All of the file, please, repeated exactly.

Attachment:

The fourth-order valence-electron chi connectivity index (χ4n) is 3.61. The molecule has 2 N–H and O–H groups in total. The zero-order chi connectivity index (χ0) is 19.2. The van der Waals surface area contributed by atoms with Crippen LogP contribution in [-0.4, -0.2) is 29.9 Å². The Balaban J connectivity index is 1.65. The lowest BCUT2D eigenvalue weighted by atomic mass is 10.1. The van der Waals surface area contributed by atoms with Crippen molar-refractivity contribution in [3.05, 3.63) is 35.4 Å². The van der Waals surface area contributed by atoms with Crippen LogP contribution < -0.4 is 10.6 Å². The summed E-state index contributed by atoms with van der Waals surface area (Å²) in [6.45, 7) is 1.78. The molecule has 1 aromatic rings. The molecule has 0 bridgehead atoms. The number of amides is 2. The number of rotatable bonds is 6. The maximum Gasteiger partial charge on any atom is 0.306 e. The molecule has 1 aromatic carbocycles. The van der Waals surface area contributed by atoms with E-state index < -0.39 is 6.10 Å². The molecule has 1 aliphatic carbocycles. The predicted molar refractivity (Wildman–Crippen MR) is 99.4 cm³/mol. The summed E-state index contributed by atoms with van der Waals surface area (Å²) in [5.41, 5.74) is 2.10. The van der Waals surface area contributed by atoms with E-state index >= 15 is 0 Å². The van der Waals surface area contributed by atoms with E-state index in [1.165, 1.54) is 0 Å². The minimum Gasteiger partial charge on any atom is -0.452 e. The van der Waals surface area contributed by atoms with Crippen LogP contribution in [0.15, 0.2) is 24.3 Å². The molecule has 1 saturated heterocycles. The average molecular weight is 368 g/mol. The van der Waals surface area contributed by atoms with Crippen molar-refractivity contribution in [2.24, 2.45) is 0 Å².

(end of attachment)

The fourth-order valence-electron chi connectivity index (χ4n) is 3.61. The molecule has 2 N–H and O–H groups in total. The zero-order chi connectivity index (χ0) is 19.2. The van der Waals surface area contributed by atoms with Crippen LogP contribution in [-0.4, -0.2) is 29.9 Å². The Balaban J connectivity index is 1.65. The lowest BCUT2D eigenvalue weighted by atomic mass is 10.1. The van der Waals surface area contributed by atoms with Crippen molar-refractivity contribution in [3.05, 3.63) is 35.4 Å². The van der Waals surface area contributed by atoms with Crippen LogP contribution < -0.4 is 10.6 Å². The summed E-state index contributed by atoms with van der Waals surface area (Å²) in [6.45, 7) is 1.78. The molecule has 1 aromatic rings. The molecule has 0 bridgehead atoms. The number of amides is 2. The number of rotatable bonds is 6. The maximum Gasteiger partial charge on any atom is 0.306 e. The molecule has 1 aromatic carbocycles. The van der Waals surface area contributed by atoms with E-state index < -0.39 is 6.10 Å². The molecule has 1 aliphatic carbocycles. The predicted molar refractivity (Wildman–Crippen MR) is 99.4 cm³/mol. The summed E-state index contributed by atoms with van der Waals surface area (Å²) in [5.41, 5.74) is 2.10. The van der Waals surface area contributed by atoms with E-state index >= 15 is 0 Å². The van der Waals surface area contributed by atoms with E-state index in [1.165, 1.54) is 0 Å². The minimum Gasteiger partial charge on any atom is -0.452 e. The van der Waals surface area contributed by atoms with Crippen LogP contribution in [0.15, 0.2) is 24.3 Å². The molecule has 1 saturated heterocycles. The average molecular weight is 368 g/mol. The van der Waals surface area contributed by atoms with Crippen molar-refractivity contribution in [2.24, 2.45) is 0 Å².